Westpac has warned that a proposal to license IT providers who serve financial markets would potentially catch more suppliers than intended and hamper innovation in the sector.
Westpac on Friday put forward its second submission to a range of recommendations made as part of the Government's financial systems inquiry, otherwise known as the Murray Report, which is tasked with investigating whether the country's financial system is keeping pace with Australia's evolving needs and economic growth.
In its interim report released last month, the inquiry panel put its support behind the mandatory notification of data breaches, an update to the country's out of date national cyber security strategy, and a requirement for IT providers supplying the financial services sector to hold an Australian Financial Services License.
The licensing proposal has so far received the support of the Australian Securities and Investment Commission.
It targets third-party service providers of popular business systems used by stockbrokers and exchanges, as opposed to retail banks.
The bank highlighted its opposition to the recommendation [pdf], which it said would impact commercial offerings in the market, hamper innovation by deterring new entrants, and potentially capture a larger number of IT providers than currently regulated under the APRA prudential standard for outsourcing (CPS 231).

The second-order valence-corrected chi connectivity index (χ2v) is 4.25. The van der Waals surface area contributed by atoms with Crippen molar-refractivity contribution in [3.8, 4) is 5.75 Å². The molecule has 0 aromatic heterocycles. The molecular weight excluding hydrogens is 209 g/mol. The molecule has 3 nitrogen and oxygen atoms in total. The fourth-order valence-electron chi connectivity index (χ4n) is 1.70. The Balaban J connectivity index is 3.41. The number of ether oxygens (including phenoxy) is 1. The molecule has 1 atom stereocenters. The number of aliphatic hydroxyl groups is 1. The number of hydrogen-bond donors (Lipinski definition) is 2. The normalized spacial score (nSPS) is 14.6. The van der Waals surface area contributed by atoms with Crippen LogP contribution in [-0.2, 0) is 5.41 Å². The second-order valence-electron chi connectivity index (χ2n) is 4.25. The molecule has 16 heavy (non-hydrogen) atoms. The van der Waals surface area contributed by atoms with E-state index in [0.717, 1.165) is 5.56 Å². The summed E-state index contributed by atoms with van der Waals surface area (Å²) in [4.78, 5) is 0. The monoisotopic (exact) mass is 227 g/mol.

"In Westpac’s view, the requirements of CPS 231 are pragmatic and appropriate in applying only to APRA regulated entities for outsourcing arrangements involving material business activities," the bank argued.
"A broader application of these requirements has the potential to impact on efficiency, given the scale of providers that could be brought within the framework.
"For example, Westpac has sourcing relationships with up to 10,000 suppliers at any given time. Westpac’s experience is that our material technology providers understand the current regulatory framework, and Westpac has a policy of requiring suppliers to be contractually liable to meet the requirements of CPS 231."
Fellow big four bank ANZ said that it supported an approach that "regulates similar types of economic activity in an equivalent way for all providers".
The interim FSI report, while suggesting the proposal would help manage the risk of failure and allow for monitoring and minimum standards of the systems, admitted there would be practical implementation issues.
It has therefore approached industry for feedback ahead of the release of its final report - and recommendation on the proposal - in November.